A discrete role for FNR in the transcriptional response to moderate changes in oxygen by Haemophilus influenzae Rd KW20

Jiang, Donald, Tikhomirova, Alexandra, Bent, Stephen J. and Kidd, Stephen P. (2016) A discrete role for FNR in the transcriptional response to moderate changes in oxygen by Haemophilus influenzae Rd KW20. Research in Microbiology, 167 2: 103-113. doi:10.1016/j.resmic.2015.09.008


Author Jiang, Donald
Tikhomirova, Alexandra
Bent, Stephen J.
Kidd, Stephen P.
Title A discrete role for FNR in the transcriptional response to moderate changes in oxygen by Haemophilus influenzae Rd KW20
Formatted title
A discrete role for FNR in the transcriptional response to moderate changes in oxygen by Haemophilus influenzae Rd KW20
Journal name Research in Microbiology   Check publisher's open access policy
ISSN 1769-7123
0923-2508
Publication date 2016-02
Year available 2015
Sub-type Article (original research)
DOI 10.1016/j.resmic.2015.09.008
Open Access Status Not Open Access
Volume 167
Issue 2
Start page 103
End page 113
Total pages 11
Place of publication Issy les Moulineaux, France
Publisher Elsevier Masson
Collection year 2016
Language eng
Formatted abstract
The survival by pathogenic bacteria within the specific conditions of an anatomical niche is critical for their persistence. These conditions include the combination of toxic chemicals, such as reactive oxygen (ROS) and reactive nitrogen species (RNS), with factors relevant to cell growth, such as oxygen. Haemophilus influenzae senses oxygen levels largely through the redox state of the intracellular fumarate-nitrate global regulator (FNR). H. influenzae certainly encounters oxygen levels that fluctuate, but in reality, these would rarely reach a state that results in FNR being fully reduced or oxidized. We were therefore interested in the response of H. influenzae to ROS and RNS at moderately high or low oxygen levels and the corresponding role of FNR. At these levels of oxygen, even though the growth rate of an H. influenzae fnr mutant was similar to wild type, its ROS and RNS tolerance was significantly different. Additionally, the subtle changes in oxygen did alter the whole cell transcriptional profile and this was different between the wild type and fnr mutant strains. It was the changed whole cell profile that impacted on ROS/RNS defence, but surprisingly, the FNR-regulated, anaerobic nitrite reductase (NrfA) continued to be expressed and had a role in this phenotype.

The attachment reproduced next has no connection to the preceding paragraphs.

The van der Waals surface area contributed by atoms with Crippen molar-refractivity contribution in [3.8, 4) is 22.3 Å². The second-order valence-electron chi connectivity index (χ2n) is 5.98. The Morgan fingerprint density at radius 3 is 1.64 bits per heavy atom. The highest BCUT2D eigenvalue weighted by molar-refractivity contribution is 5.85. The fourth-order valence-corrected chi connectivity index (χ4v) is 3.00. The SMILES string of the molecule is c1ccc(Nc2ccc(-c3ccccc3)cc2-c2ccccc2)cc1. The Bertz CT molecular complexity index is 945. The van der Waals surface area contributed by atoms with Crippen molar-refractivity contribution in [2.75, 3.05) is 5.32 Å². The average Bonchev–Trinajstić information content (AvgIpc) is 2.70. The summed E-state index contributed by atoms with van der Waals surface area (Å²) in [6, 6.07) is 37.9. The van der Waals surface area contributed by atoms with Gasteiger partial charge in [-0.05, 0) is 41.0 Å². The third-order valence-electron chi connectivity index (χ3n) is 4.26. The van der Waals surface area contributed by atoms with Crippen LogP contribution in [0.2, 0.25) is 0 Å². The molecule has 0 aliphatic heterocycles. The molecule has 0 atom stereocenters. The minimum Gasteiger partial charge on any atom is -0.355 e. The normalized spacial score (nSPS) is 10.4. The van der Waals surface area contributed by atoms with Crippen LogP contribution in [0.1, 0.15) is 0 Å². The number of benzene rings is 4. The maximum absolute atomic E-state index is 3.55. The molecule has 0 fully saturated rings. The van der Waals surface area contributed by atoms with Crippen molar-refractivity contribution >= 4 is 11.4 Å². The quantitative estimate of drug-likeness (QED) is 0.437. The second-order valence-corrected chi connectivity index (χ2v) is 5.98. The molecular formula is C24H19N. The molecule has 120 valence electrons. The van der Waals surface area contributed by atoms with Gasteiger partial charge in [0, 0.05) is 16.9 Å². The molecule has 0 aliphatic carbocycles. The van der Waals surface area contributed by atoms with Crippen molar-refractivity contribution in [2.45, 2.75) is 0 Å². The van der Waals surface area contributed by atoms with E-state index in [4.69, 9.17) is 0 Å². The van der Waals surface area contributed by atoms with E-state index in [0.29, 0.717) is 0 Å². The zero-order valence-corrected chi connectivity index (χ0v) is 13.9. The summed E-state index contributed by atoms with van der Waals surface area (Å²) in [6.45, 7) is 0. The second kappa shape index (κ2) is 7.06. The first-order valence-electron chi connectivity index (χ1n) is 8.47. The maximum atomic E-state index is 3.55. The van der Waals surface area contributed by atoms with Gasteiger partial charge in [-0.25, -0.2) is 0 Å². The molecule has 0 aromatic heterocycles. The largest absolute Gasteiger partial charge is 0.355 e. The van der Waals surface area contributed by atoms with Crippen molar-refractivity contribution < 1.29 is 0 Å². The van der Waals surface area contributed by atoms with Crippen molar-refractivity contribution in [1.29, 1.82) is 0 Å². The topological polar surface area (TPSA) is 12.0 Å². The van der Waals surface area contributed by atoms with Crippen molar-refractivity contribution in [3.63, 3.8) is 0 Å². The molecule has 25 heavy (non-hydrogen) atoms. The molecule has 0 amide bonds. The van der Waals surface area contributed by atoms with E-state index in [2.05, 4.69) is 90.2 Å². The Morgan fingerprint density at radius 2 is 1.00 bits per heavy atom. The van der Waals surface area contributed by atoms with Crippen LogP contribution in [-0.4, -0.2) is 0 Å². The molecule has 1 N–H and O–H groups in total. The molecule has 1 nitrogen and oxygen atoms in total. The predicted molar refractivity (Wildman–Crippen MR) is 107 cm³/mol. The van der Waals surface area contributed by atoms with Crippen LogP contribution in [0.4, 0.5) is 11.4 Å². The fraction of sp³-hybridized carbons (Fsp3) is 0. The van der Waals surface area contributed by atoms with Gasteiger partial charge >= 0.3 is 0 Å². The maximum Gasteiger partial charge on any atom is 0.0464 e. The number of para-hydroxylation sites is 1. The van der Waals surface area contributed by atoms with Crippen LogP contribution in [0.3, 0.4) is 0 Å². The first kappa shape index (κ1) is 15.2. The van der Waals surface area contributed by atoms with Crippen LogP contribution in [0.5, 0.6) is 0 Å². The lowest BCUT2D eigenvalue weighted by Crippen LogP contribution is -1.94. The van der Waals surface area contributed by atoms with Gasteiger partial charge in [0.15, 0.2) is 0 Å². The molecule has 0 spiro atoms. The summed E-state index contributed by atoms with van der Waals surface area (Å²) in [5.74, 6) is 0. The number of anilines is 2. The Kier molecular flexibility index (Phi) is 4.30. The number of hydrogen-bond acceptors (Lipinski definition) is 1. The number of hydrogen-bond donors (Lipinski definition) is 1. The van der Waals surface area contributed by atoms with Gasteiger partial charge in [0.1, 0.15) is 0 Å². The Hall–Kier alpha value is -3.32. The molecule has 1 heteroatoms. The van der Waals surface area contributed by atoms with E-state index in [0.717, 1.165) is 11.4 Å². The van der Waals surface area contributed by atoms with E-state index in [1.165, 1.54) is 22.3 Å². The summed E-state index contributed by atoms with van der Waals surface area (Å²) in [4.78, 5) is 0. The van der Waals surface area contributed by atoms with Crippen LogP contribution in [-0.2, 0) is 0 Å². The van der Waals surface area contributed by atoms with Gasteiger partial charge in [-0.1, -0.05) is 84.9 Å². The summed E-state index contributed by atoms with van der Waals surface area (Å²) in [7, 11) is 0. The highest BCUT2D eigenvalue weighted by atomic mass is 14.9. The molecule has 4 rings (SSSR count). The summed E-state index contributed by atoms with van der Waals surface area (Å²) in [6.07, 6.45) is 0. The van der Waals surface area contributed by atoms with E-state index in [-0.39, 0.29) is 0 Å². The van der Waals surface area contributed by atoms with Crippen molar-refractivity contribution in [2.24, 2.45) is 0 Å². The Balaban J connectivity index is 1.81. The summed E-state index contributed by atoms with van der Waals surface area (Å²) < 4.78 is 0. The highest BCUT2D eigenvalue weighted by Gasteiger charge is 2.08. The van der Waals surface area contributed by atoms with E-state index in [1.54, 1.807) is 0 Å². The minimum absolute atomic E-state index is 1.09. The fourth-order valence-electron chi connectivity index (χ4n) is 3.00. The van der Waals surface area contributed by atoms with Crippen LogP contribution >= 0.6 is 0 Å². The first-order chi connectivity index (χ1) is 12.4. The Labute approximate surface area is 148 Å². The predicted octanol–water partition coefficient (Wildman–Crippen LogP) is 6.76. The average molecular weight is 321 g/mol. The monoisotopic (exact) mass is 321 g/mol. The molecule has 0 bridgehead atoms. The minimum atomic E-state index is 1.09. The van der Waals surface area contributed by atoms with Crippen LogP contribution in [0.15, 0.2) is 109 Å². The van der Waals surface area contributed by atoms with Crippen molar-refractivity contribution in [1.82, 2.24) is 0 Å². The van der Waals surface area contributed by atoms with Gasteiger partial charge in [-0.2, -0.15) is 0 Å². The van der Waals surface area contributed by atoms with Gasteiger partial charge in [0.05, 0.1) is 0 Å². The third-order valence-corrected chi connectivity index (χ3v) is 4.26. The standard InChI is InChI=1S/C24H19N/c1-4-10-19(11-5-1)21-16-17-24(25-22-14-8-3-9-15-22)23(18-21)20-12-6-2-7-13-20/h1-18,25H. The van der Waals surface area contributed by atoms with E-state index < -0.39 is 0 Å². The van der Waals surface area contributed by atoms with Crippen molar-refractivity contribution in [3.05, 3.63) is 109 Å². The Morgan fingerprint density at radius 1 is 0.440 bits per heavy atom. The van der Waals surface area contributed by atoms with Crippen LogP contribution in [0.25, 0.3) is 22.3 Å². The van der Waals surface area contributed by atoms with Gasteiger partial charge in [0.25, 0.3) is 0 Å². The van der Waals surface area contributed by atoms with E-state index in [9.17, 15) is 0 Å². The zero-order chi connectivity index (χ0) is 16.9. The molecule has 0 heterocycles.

Keyword Aerobic/anaerobic
FNR
Haemophilus influenza
Oxidative stress
Q-Index Code C1
Q-Index Status Provisional Code
Institutional Status Non-UQ

Document type: Journal Article
Sub-type: Article (original research)
Collections: Non HERDC
Institute for Molecular Bioscience - Publications
 
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Created: Tue, 31 May 2016, 11:16:51 EST by Stephen Bent on behalf of Learning and Research Services (UQ Library)